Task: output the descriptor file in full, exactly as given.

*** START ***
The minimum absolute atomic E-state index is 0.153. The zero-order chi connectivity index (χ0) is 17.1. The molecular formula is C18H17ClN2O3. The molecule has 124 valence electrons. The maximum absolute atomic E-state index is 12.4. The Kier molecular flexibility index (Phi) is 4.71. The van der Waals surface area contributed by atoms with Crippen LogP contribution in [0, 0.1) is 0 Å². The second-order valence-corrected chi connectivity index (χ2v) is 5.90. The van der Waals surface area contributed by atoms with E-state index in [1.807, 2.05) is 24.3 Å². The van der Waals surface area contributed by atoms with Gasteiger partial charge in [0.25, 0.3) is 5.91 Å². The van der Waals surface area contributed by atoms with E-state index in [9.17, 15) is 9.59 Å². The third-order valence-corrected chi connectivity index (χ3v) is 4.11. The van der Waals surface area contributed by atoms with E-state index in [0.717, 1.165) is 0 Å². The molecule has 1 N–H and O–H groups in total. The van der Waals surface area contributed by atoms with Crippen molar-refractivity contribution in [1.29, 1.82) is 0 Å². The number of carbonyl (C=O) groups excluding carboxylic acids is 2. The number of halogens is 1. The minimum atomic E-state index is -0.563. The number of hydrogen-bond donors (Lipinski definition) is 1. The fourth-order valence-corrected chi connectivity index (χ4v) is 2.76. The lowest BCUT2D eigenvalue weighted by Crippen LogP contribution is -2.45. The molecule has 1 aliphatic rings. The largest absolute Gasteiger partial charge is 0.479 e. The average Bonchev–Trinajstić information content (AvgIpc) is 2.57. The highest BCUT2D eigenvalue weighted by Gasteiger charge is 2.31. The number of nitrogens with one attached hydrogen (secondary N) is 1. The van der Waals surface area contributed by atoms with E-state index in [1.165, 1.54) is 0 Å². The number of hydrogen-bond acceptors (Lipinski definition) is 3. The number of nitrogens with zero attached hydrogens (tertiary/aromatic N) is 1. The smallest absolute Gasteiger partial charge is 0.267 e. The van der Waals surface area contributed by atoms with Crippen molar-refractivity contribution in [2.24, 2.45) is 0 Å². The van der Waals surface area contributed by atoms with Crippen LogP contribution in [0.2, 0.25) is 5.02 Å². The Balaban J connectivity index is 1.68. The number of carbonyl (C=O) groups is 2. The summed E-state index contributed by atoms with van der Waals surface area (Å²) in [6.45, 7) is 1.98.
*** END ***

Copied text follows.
The minimum absolute atomic E-state index is 0.153. The zero-order chi connectivity index (χ0) is 17.1. The molecular formula is C18H17ClN2O3. The molecule has 124 valence electrons. The maximum absolute atomic E-state index is 12.4. The Kier molecular flexibility index (Phi) is 4.71. The van der Waals surface area contributed by atoms with Crippen LogP contribution in [0, 0.1) is 0 Å². The second-order valence-corrected chi connectivity index (χ2v) is 5.90. The van der Waals surface area contributed by atoms with E-state index in [1.807, 2.05) is 24.3 Å². The van der Waals surface area contributed by atoms with Gasteiger partial charge in [0.25, 0.3) is 5.91 Å². The van der Waals surface area contributed by atoms with E-state index in [9.17, 15) is 9.59 Å². The third-order valence-corrected chi connectivity index (χ3v) is 4.11. The van der Waals surface area contributed by atoms with E-state index in [0.717, 1.165) is 0 Å². The molecule has 1 N–H and O–H groups in total. The van der Waals surface area contributed by atoms with Crippen molar-refractivity contribution in [1.29, 1.82) is 0 Å². The number of carbonyl (C=O) groups excluding carboxylic acids is 2. The number of halogens is 1. The minimum atomic E-state index is -0.563. The number of hydrogen-bond donors (Lipinski definition) is 1. The fourth-order valence-corrected chi connectivity index (χ4v) is 2.76. The lowest BCUT2D eigenvalue weighted by Crippen LogP contribution is -2.45. The molecule has 1 aliphatic rings. The largest absolute Gasteiger partial charge is 0.479 e. The average Bonchev–Trinajstić information content (AvgIpc) is 2.57. The highest BCUT2D eigenvalue weighted by Gasteiger charge is 2.31. The number of nitrogens with one attached hydrogen (secondary N) is 1. The van der Waals surface area contributed by atoms with E-state index in [1.165, 1.54) is 0 Å². The number of hydrogen-bond acceptors (Lipinski definition) is 3. The number of nitrogens with zero attached hydrogens (tertiary/aromatic N) is 1. The smallest absolute Gasteiger partial charge is 0.267 e. The van der Waals surface area contributed by atoms with Crippen molar-refractivity contribution in [2.24, 2.45) is 0 Å². The van der Waals surface area contributed by atoms with Crippen LogP contribution in [0.2, 0.25) is 5.02 Å². The Balaban J connectivity index is 1.68. The number of carbonyl (C=O) groups is 2. The summed E-state index contributed by atoms with van der Waals surface area (Å²) in [6.45, 7) is 1.98.